6. Not taking care of yourself

At home, your parents might have had a strong say in what you ate for dinner and when your clothes had to be washed. At college, you are on your own. Try to have a healthy diet. All you can eat does not mean that you should eat everything. Make sure to wash behind your ears. Don’t assume that no one will smell your three-day old t-shirt. And be sure to get enough sleepnot three hours at night and two hours for an afternoon nap. All of those behaviors that your parents tried to indoctrinate into you, they did with the idea that one day you would be able to handle being independent.

[Find hundreds of scholarships for you.]

7. Relying on your memory

There are these really amazing tools called calendars and planners that can make your life incredibly more organized. You can even download one on that phone you love so much! You will be expected to show up on time, get work completed efficiently, and remember tasks. There is certainly no need to schedule every minute of everyday, but keeping track of the important stuff will make life a little less stressful. And make sure to schedule in some fun stuff as well!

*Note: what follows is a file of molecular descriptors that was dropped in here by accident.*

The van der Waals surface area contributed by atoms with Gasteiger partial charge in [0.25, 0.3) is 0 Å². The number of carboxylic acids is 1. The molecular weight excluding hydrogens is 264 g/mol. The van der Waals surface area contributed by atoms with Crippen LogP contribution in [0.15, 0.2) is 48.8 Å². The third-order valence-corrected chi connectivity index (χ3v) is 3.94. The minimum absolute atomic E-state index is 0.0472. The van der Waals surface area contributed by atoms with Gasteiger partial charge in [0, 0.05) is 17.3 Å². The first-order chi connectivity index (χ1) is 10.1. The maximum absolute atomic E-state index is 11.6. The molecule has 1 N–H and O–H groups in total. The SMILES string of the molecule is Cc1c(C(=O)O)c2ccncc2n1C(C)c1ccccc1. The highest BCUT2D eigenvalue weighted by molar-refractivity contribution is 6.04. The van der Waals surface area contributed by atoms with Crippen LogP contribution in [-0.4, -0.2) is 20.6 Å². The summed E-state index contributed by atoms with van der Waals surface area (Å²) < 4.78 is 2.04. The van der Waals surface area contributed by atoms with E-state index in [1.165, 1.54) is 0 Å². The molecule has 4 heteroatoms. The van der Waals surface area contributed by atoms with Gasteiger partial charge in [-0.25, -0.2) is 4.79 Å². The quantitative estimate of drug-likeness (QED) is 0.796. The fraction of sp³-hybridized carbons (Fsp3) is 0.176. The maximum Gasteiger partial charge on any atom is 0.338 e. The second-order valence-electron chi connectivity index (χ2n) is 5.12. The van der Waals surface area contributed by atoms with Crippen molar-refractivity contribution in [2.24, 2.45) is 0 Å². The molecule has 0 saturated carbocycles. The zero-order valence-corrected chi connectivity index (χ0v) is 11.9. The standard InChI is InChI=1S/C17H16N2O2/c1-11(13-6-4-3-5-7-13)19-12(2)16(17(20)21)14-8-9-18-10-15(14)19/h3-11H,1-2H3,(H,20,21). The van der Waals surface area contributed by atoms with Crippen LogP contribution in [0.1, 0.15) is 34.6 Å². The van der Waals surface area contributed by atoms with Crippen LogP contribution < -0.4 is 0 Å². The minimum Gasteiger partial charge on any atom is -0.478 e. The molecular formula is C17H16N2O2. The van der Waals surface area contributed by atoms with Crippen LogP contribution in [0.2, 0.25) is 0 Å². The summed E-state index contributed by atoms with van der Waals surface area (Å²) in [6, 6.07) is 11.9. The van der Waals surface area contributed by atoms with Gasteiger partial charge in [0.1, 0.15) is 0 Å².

8. Mistaking multitasking with being productive

Texting while watching YouTube while checking Facebook while reading for your Western Civilization class is not a skill. It simply means that you are actually not studying. Rather than trying to multitask, focus on one or two tasks at a time. Do them well and then move on to something else.

[Getting ready to study abroad? Get these 8 Steps to Prepare to Study Abroad.]

9. Believing that you are invincible

College is an amazing time. You have freedom. You have choice. You have infinite opportunities at your fingertips. But you are not invincible. Please use common sense. Do not walk around in the middle of the night by yourself no matter where you go to school. Do not accept anything from strangers, especially drinks. Never get into a car with someone that has had even one drink. Do not assume that everyone at school is innocent and nice. If you ever have a bad feeling about any situation you are in, get yourself out of it quickly.

10. Thinking that you are smartest or dumbest person on campus

No matter which college you attend, you will at some point look around and have these two thoughts: “Wowhow did he/she get in?” and “Wowhow did I get in?” Do not get smug and do not get deflated. Know that you are smart enough to do the work, but you have to put in the time and effort. Relish the challenge and also realize that every single person has something interesting and unique to offer.


Purvi Mody Headshot--150x150Purvi Mody is the co-owner of Insight Education and Education contributor to the Daily News, Mercury News, and and has been interviewed for several articles, books, and radio and television shows. She has worked with students across the US and in other nations including India, China, Korea, United Arab Emerites, and the United Kingdom on the increasingly complex college admissions and financial aid processes.